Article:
Texas School Students Stage Walkout to Support Principal Accused of Supporting CRT

Students at Colleyville Heritage High School in Colleyville, Texas, marched out of school on Friday to support their principal who has been accused of supporting critical race theory (CRT).

James Whitfield, the school's principal, has been on administrative leave since August and is expected to know a decision about his employment on Monday, according to the school's meeting agenda.

Kristin Snively, a spokesperson for Grapevine-Colleyville Independent School District (GCISD), told Newsweek on Saturday that a small group of Heritage High School students walked out of school and protested outside the campus.

"In GCISD, it is our goal to teach students to become effective communicators and global citizens; however, leaving or disrupting class is not an appropriate way to demonstrate these traits," Snively said in an emailed statement.

Stetson Clark, a former school board candidate, during a July school board meeting accused Whitfield of backing CRT, which has been a controversial issue in education.

"Because of his extreme views I ask that a full review of Mr. Whitfield's tenure in our district be examined and that his contract be terminated effective immediately," said Clark, WFAA reported.

Clark said that Whitfield is "encouraging the disruption and destruction of our districts," by writing about systemic racism in a message to families following the murder of George Floyd in 2020.

On July 31, Whitfield defended himself against the accusations and wrote in a Facebook post that he is not "the CRT [Critical Race Theory] Boogeyman."

"I am the first African American to assume the role of principal at my current school in its 25-year history, and I am keenly aware of how much fear this strikes in the hearts of a small minority who would much rather things go back to the way they used to be," he said.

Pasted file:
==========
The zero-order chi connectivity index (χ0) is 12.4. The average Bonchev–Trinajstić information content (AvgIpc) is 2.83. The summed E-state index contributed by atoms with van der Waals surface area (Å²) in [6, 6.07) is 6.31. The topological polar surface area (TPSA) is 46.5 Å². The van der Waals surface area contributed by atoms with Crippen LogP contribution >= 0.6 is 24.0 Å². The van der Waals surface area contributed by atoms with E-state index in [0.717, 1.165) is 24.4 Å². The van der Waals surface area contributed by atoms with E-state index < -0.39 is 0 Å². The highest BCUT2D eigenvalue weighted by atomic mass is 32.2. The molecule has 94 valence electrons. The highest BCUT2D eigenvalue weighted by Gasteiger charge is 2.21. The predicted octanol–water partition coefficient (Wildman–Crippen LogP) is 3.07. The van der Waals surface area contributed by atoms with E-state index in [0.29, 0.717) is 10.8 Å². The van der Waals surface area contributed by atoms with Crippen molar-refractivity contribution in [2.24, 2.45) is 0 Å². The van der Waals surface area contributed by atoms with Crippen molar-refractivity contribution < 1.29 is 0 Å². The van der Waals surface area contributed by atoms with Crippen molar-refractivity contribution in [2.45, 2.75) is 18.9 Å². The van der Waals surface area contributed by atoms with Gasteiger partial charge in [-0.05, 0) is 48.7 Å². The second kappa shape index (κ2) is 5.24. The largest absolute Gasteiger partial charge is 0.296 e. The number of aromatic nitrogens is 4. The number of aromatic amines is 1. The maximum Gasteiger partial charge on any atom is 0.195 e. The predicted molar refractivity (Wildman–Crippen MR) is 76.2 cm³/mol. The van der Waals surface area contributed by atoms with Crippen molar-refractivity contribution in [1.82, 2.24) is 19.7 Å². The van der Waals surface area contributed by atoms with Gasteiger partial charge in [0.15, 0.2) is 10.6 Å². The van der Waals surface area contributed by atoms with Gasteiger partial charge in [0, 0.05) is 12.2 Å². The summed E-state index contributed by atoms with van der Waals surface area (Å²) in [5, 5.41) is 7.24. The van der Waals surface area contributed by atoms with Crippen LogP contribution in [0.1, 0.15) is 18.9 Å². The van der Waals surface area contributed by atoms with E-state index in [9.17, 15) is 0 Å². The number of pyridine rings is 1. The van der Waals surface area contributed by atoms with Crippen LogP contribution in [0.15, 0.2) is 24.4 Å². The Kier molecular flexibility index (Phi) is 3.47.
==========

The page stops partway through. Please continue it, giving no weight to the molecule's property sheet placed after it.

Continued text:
Whitfield also said that district officials in 2019 asked him to take down Facebook photos of himself kissing his wife—who is white— because they "don't want to get stuff stirred up." Whitfield was working as a principal at Heritage Middle School at the time.

The GCISD didn't disclose the reasons behind their decision of placing Whitfield on leave, but confirmed that it is not due to the allegations that the principal was teaching and promoting critical race theory.

"The decision to place Dr. Whitfield on administrative leave was not a result of statements made by members of the public, including those who spoke at recent meetings of the GCISD Board of Trustees," the school said in a statement on September 1. "Nor was the decision made in response to allegations Dr. Whitfield was teaching Critical Race Theory, or because of the photos on his social media account that were brought to the attention of the District in 2019."

Snively in August told Newsweek that the decision to place Whitfield on leave was due to a "personnel matter" without sharing any further information, and reiterated that remark on Saturday when asked again about reasons behind this decision.

Students march in support of their principal
The Grapevine-Colleyville Independent School District (GCISD) in Texas placed Colleyville Heritage High School principal James Whitfield on leave in August after he was supporting promoting critical race theory (CRT). Above, people hold up signs during a rally against "critical race theory" (CRT) being taught in schools at the Loudoun County Government center in Leesburg, Virginia on June 12, 2021. Photo by ANDREW CABALLERO-REYNOLDS/AFP via Getty Images

One student, who marched in support of Whitfield on Friday, described the principal's diversity efforts as "amazing," while another student said that their colleagues will continue to support Whitfield in case the administration fires him.

"They're here to show their voice. That they will no longer give into that culture of forcing to assimilate and being ashamed of their identity," said student Sunehra Cowdhury, WFAA reported.

People also showed their support to Whitfield through an online petition, urging the school board to keep him on campus. It has received over 2,000 signatures.

Update (9/13/2021, 4:16 p.m.): This story has been updated to include comments from GCISD spokesperson Kristin Snively.